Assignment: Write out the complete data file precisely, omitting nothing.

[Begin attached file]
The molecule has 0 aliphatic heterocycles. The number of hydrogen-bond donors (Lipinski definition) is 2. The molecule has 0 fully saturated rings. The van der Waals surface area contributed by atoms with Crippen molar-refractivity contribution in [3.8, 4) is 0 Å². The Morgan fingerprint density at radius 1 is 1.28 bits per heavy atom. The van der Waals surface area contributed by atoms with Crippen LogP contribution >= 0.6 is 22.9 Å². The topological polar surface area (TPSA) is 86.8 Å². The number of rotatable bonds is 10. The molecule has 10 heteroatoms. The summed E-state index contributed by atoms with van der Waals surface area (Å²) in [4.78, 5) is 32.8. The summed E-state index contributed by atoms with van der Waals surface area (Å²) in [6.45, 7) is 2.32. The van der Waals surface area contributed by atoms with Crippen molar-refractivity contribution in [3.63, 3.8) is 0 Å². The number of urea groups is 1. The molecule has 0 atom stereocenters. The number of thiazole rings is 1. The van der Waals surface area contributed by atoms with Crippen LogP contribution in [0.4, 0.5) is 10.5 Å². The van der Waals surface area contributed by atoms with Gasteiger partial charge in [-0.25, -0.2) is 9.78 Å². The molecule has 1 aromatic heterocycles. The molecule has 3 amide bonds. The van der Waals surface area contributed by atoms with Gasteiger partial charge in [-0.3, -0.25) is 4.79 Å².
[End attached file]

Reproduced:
The molecule has 0 aliphatic heterocycles. The number of hydrogen-bond donors (Lipinski definition) is 2. The molecule has 0 fully saturated rings. The van der Waals surface area contributed by atoms with Crippen molar-refractivity contribution in [3.8, 4) is 0 Å². The Morgan fingerprint density at radius 1 is 1.28 bits per heavy atom. The van der Waals surface area contributed by atoms with Crippen LogP contribution >= 0.6 is 22.9 Å². The topological polar surface area (TPSA) is 86.8 Å². The number of rotatable bonds is 10. The molecule has 10 heteroatoms. The summed E-state index contributed by atoms with van der Waals surface area (Å²) in [4.78, 5) is 32.8. The summed E-state index contributed by atoms with van der Waals surface area (Å²) in [6.45, 7) is 2.32. The van der Waals surface area contributed by atoms with Crippen molar-refractivity contribution in [3.63, 3.8) is 0 Å². The number of urea groups is 1. The molecule has 0 atom stereocenters. The number of thiazole rings is 1. The van der Waals surface area contributed by atoms with Crippen LogP contribution in [0.4, 0.5) is 10.5 Å². The van der Waals surface area contributed by atoms with Gasteiger partial charge in [-0.25, -0.2) is 9.78 Å². The molecule has 1 aromatic heterocycles. The molecule has 3 amide bonds. The van der Waals surface area contributed by atoms with Gasteiger partial charge in [-0.3, -0.25) is 4.79 Å².